Ritualistic conservatism may be instanced as a practical outcome of this feeling.
Burke's conservatism was, as such a passage as this may illustrate, the result partly of strong imaginative associations clustering round the more imposing symbols of social continuity, partly of a sort of corresponding conviction in his reason that there are certain permanent elements of human nature out of which the European order had risen and which that order satisfied, and of whose immense merits, as of its mighty strength, the revolutionary party in France were most fatally ignorant.
In the United Kingdom the employment of brewery yeasts selected from a single cell has not come into general use; it may probably be accounted for in a great measure by conservatism and the wrong application of Hansen's theories.
The murder of Kotzebue by Karl Sand, however, shocked him out of his extreme revolutionary views, and from this time he tended, under the influence of the writings of Hamann and Herder, more and more in the direction of conservatism and romanticism, until at last he ended, in a mood almost of pessimism, by attaching himself to the extreme right wing of the forces of reaction.
In the universities of the Netherlands and of lower Germany, as yet free from the conservatism of the old-established seats of learning, the new system gained an easy victory over Aristotelianism, and, as it was adapted for lectures and examinations, soon became almost as scholastic as the doctrines it had supplanted.
It is probable that this larger plan had to be given up, because it would have interfered with sacred objects such as the precinct of Artemis Brauronia and the altar of Nike, and religious conservatism prevailed over the waning influence of Pericles.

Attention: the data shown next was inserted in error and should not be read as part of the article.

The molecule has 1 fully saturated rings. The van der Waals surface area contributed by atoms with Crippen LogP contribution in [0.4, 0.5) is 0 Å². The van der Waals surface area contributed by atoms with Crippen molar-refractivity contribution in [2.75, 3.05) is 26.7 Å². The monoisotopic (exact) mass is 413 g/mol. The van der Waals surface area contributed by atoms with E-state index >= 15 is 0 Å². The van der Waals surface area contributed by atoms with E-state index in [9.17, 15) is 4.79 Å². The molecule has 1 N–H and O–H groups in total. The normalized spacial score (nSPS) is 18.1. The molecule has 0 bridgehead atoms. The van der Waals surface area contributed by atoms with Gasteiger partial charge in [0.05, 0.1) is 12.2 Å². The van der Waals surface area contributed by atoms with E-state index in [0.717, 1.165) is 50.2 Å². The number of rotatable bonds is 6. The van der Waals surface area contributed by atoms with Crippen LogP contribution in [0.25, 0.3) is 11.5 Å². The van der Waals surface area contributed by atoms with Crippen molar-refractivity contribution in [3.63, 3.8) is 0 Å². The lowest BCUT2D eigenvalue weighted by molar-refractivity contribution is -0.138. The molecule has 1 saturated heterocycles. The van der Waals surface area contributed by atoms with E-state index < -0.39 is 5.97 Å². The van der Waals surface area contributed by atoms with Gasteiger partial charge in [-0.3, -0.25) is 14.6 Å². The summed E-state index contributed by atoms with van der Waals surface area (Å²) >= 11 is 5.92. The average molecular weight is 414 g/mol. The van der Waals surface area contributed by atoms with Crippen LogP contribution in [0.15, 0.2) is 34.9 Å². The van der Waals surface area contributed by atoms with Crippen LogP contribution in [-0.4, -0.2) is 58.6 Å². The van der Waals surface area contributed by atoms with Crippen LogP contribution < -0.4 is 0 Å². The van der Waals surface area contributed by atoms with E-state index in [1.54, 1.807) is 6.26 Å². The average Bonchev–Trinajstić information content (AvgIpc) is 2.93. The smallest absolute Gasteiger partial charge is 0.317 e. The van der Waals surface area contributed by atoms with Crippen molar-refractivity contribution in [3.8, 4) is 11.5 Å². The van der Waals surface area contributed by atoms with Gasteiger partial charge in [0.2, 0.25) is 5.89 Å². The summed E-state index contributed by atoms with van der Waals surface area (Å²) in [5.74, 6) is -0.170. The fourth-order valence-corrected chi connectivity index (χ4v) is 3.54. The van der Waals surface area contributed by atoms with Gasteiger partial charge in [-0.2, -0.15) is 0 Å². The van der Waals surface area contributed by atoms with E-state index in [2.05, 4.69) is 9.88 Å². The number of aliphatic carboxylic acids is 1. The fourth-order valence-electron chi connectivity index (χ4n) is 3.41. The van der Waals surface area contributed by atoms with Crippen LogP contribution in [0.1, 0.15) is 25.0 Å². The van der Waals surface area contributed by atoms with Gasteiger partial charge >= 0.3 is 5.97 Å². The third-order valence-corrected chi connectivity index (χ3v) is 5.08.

Their weak point lies in their necessary conservatism; they cannot advance and adapt themselves to changed circumstances, as either monarchy or democracy can.
Essays and Reviews (1860) was a vehement announcement of scientific results - startling English conservatism awake for the first time.
They could be, and indeed had been made more edifying; but the very noteworthy conservatism of even the last compiler or editor, in contrast to the re-shaping and re-writing of the material in the book of Jubilees, indicates that the Priestly spirit was not that of the whole community.
This leads to autocracy in politics, fatalism in religion and conservatism in both.
It is largely to this that we must ascribe the national conservatism and contempt for foreigners.
The Order, clinging to its rights with the conservatism of an ecclesiastical corporation, still maintained its claims to East Prussia, and pressed them tenaciously even against the electors of Brandenburg themselves, when they inherited the land on the failure of Albert's descendants in 1618.
There was in his character a peculiar mixture of conservatism and a keen sense of the requirements of the day.
The Liberal party was of growing radicalism, the Union Constitutional party of growing conservatism; and after 1893 a Reformist party was launched that drew the compromisers and the waverers.
The fact is that the Montanists represented the conservatism of their day, and even now the Roman Church admits the right of laymen to baptize when a priest cannot be had.